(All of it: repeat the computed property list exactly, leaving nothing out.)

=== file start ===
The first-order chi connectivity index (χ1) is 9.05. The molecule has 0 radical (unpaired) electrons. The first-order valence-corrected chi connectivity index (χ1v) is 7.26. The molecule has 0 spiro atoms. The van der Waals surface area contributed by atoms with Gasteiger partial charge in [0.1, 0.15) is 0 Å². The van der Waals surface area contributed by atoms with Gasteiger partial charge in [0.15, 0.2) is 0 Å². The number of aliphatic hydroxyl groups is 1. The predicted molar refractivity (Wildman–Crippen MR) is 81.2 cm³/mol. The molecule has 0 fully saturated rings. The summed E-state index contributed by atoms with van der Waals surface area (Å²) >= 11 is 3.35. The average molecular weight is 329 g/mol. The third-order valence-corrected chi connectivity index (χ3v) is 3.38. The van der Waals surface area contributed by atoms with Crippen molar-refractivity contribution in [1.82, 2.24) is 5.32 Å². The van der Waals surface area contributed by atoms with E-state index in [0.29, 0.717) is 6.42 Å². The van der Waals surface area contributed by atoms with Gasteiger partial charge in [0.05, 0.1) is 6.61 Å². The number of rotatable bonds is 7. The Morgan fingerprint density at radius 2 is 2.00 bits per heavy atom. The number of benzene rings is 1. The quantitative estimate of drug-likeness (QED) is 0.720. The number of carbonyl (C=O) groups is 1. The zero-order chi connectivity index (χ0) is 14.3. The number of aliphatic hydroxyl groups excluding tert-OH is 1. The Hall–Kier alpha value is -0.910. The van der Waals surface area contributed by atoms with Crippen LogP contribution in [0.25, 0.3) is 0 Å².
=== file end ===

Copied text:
The first-order chi connectivity index (χ1) is 9.05. The molecule has 0 radical (unpaired) electrons. The first-order valence-corrected chi connectivity index (χ1v) is 7.26. The molecule has 0 spiro atoms. The van der Waals surface area contributed by atoms with Gasteiger partial charge in [0.1, 0.15) is 0 Å². The van der Waals surface area contributed by atoms with Gasteiger partial charge in [0.15, 0.2) is 0 Å². The number of aliphatic hydroxyl groups is 1. The predicted molar refractivity (Wildman–Crippen MR) is 81.2 cm³/mol. The molecule has 0 fully saturated rings. The summed E-state index contributed by atoms with van der Waals surface area (Å²) >= 11 is 3.35. The average molecular weight is 329 g/mol. The third-order valence-corrected chi connectivity index (χ3v) is 3.38. The van der Waals surface area contributed by atoms with Crippen molar-refractivity contribution in [1.82, 2.24) is 5.32 Å². The van der Waals surface area contributed by atoms with E-state index in [0.29, 0.717) is 6.42 Å². The van der Waals surface area contributed by atoms with Gasteiger partial charge in [0.05, 0.1) is 6.61 Å². The number of rotatable bonds is 7. The Morgan fingerprint density at radius 2 is 2.00 bits per heavy atom. The number of benzene rings is 1. The quantitative estimate of drug-likeness (QED) is 0.720. The number of carbonyl (C=O) groups is 1. The zero-order chi connectivity index (χ0) is 14.3. The number of aliphatic hydroxyl groups excluding tert-OH is 1. The Hall–Kier alpha value is -0.910. The van der Waals surface area contributed by atoms with Crippen LogP contribution in [0.25, 0.3) is 0 Å².